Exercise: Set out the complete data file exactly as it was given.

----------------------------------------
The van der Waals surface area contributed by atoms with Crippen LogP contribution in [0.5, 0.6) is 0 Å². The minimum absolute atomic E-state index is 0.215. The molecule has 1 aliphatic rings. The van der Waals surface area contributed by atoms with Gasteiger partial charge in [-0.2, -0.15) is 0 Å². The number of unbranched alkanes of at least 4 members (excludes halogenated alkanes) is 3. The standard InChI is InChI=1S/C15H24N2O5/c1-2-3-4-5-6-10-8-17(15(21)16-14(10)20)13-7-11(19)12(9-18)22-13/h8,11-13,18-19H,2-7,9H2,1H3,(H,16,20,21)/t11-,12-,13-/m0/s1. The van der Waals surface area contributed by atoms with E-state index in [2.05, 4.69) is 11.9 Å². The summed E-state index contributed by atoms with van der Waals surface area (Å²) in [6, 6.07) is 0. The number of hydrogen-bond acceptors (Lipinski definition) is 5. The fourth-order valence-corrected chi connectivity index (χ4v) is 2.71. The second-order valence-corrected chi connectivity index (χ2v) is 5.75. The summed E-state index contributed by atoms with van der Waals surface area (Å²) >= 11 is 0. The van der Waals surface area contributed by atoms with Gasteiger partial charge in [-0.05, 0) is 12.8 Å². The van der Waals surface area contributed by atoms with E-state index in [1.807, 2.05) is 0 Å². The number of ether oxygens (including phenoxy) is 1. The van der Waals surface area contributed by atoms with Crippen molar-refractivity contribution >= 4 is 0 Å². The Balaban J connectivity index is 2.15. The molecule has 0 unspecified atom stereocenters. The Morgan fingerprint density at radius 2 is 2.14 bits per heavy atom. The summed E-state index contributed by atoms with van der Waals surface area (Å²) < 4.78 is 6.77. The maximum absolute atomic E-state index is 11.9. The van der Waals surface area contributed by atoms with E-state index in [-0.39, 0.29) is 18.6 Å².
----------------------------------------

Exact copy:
The van der Waals surface area contributed by atoms with Crippen LogP contribution in [0.5, 0.6) is 0 Å². The minimum absolute atomic E-state index is 0.215. The molecule has 1 aliphatic rings. The van der Waals surface area contributed by atoms with Gasteiger partial charge in [-0.2, -0.15) is 0 Å². The number of unbranched alkanes of at least 4 members (excludes halogenated alkanes) is 3. The standard InChI is InChI=1S/C15H24N2O5/c1-2-3-4-5-6-10-8-17(15(21)16-14(10)20)13-7-11(19)12(9-18)22-13/h8,11-13,18-19H,2-7,9H2,1H3,(H,16,20,21)/t11-,12-,13-/m0/s1. The van der Waals surface area contributed by atoms with E-state index in [2.05, 4.69) is 11.9 Å². The summed E-state index contributed by atoms with van der Waals surface area (Å²) in [6, 6.07) is 0. The number of hydrogen-bond acceptors (Lipinski definition) is 5. The fourth-order valence-corrected chi connectivity index (χ4v) is 2.71. The second-order valence-corrected chi connectivity index (χ2v) is 5.75. The summed E-state index contributed by atoms with van der Waals surface area (Å²) >= 11 is 0. The van der Waals surface area contributed by atoms with Gasteiger partial charge in [-0.05, 0) is 12.8 Å². The van der Waals surface area contributed by atoms with E-state index in [1.807, 2.05) is 0 Å². The number of ether oxygens (including phenoxy) is 1. The van der Waals surface area contributed by atoms with Crippen molar-refractivity contribution >= 4 is 0 Å². The Balaban J connectivity index is 2.15. The molecule has 0 unspecified atom stereocenters. The Morgan fingerprint density at radius 2 is 2.14 bits per heavy atom. The summed E-state index contributed by atoms with van der Waals surface area (Å²) < 4.78 is 6.77. The maximum absolute atomic E-state index is 11.9. The van der Waals surface area contributed by atoms with E-state index in [-0.39, 0.29) is 18.6 Å².